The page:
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This week is quiet on the new release front, as streaming services gear up for a higher profile slate in September.
Still, that doesn’t mean there’s nothing to watch - from horror gems to 90s teen comedies, even the better entries of the seemingly never-ending Marvel Studios slate.
Please note that a subscription may be required to watch.
Sweet Girl - Netflix
In the latest of Netflix’s weekly original releases, this film from director Brian Andrew Mendoza follows Ray Cooper (Jason Momoa), a devastated husband who vows to bring justice to the people responsible for his wife’s death, while protecting his daughter Rachel (Isabela Merced), the only family he has left.
Sweet Girl would feel like a parody of a conspiracy thriller if not for its utter self-seriousness, a collection of clichés that starts with Ray falling into the water in slow motion and remembering his dead wife.
There are some bright spots. Even as the film as a whole is marred by drab colour grading, the action design is sometimes fun if a bit disorientating, and its attempts to make Momoa seem like someone who might actually lose in a fight are impressive.
Plus, evil pharmaceutical companies and the capitalist rot of the US healthcare system is at least a noble target for Cooper’s violent rampage.
Ray is not a particularly smart character – the man announces a death threat on live television – and so the film soon puts him on the run.
The main twist in other “ordinary man gets in over his head” thrillers (the likes of which Netflix just released last week with Beckett) is that Ray’s daughter is on the road with him. It makes for a different dynamic with another life at stake for each action scene, as well as someone actively trying to stop the revenge mission at least, but it’s not enough to keep Sweet Girl from feeling generic.
Also on Netflix: The Lego Movie: The Second Part
Iron Man 3 (Sat 21st) - BBC iPlayer
One of the few Marvel Studios movies that feels like it both has an actual personality in charge of it as well as one with an actual point of view, Iron Man 3 of course got the short end of the stick from the studio’s fans.
This was mostly over annoyance at director and co-writer Shane Black’s extremely wise and correct handling of The Mandarin, a racist Fu Manchu character from Marvel Comics.
With his deployment of Ben Kingsley, Black repurposed The Mandarin into both an excellent gag and an astute, walking representation of post-9/11 American xenophobia and Islamophobia, the film’s true villain utilising this in service of creating a profitable forever war.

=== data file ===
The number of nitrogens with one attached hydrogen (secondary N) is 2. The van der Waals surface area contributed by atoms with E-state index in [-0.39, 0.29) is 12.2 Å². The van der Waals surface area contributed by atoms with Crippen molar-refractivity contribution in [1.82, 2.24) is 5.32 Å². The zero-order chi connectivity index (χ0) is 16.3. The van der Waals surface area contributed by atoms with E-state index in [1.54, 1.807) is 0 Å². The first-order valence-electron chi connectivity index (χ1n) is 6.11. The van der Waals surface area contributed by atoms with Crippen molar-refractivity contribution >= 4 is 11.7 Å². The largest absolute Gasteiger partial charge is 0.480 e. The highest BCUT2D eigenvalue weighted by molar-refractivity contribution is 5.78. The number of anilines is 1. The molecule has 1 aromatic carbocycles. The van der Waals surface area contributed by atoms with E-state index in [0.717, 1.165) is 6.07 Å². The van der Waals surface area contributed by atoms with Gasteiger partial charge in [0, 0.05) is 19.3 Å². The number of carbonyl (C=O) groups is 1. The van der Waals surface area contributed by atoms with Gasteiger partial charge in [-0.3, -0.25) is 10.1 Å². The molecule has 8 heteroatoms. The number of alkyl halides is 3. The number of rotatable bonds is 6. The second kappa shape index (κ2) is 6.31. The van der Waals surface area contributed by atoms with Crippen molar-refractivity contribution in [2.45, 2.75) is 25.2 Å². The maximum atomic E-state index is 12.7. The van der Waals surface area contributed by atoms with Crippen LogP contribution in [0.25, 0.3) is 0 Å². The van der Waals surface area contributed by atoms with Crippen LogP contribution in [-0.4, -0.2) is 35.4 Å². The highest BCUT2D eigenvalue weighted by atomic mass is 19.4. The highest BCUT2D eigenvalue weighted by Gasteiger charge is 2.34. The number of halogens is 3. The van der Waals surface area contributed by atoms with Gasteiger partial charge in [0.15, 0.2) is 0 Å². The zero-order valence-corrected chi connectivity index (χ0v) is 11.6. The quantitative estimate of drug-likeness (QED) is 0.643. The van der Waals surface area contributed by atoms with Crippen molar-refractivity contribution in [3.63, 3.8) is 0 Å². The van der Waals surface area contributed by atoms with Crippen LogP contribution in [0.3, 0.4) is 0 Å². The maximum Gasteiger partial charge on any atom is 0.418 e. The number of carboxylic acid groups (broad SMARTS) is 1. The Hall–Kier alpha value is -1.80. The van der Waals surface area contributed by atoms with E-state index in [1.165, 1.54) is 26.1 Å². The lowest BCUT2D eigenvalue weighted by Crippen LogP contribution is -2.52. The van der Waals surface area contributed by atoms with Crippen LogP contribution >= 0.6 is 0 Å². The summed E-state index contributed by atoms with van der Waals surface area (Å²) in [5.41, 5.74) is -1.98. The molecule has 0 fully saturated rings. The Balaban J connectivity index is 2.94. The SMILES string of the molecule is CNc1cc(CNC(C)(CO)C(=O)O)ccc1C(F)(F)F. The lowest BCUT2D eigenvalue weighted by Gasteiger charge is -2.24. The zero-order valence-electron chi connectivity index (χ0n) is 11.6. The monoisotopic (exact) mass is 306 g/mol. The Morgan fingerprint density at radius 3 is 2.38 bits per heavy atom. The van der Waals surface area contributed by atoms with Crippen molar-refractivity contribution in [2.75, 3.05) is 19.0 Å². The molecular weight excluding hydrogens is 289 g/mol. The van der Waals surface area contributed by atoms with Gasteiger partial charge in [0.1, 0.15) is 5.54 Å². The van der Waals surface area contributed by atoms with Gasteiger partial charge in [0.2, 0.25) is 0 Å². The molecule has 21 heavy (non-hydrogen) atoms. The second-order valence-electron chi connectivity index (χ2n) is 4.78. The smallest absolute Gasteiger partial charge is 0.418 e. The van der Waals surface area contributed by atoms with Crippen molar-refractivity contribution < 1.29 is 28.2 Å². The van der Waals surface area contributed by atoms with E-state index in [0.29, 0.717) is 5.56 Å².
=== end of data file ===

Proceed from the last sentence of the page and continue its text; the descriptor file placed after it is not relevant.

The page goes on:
Throw in Robert Downey Jr, clearly energised by his re-partnering with Black (the two worked together on the excellent Kiss Kiss Bang Bang) as a PTSD-addled Tony Stark, and you’ve got what’s by all means Marvel Studio’s best work.
Also on BBC iPlayer: 99 Homes
Jakob’s Wife - Shudder
While not without its faults, Travis Steven’s Jakob’s Wife finds thrilling emancipation in its low-budget vampire action and in Barbara Crampton’s deliriously fun performance, though sometimes it feels like the film itself is barely keeping up with her.
Anne (Crampton) is married to a small-town Minister named Jakob (horror mainstay Larry Fessenden), her marriage to the holy man having become stifling and disempowering in its conservatism over their 30 year relationship, despite Jakob’s gentle and well-meaning nature.
After a brutal and bloody encounter with 'The Master' (Bonnie Aarons), Anne discovers a new sense of power and an appetite as a vampire, now looking to live with more freedom than ever before.
Of course, this freedom comes with with a body count and plenty of blood, Jakob’s Wife playing up some delightful practical gore effects as the vampires chew through people and Crampton chews through the scenery.
Also on Shudder: Hell Night, Dave Made A Maze
Romy And Michele’s High School Reunion - Disney+
It’s a film that a lot of people might not expect to like on a first glance at it but Romy And Michele’s High School Reunion has plenty of capacity to surprise: driven by a self-awareness and canniness with its characters and satire that will remind many of the likes of Clueless.
Based in part on the stage play Ladies Room written by the film’s screenwriter Robin Schiff (and also starring Lisa Kudrow), Romy And Michele follows the two eponymous (and not entirely bright) party girls as they reinvent themselves for their 10 year high school reunion.
That includes the use of a borrowed Jaguar, and a made up story of their success as the inventors of Post-It notes.
It’s a film that slyly uses its own facade as a straight-laced teen comedy, building some deceptively smart satire on to it through its exploration of these two characters.
While far from subtle, Romy And Michele has a lot more going on under its seemingly stereotypical surface than one might expect.
Also on Disney+: Hidalgo, Stuber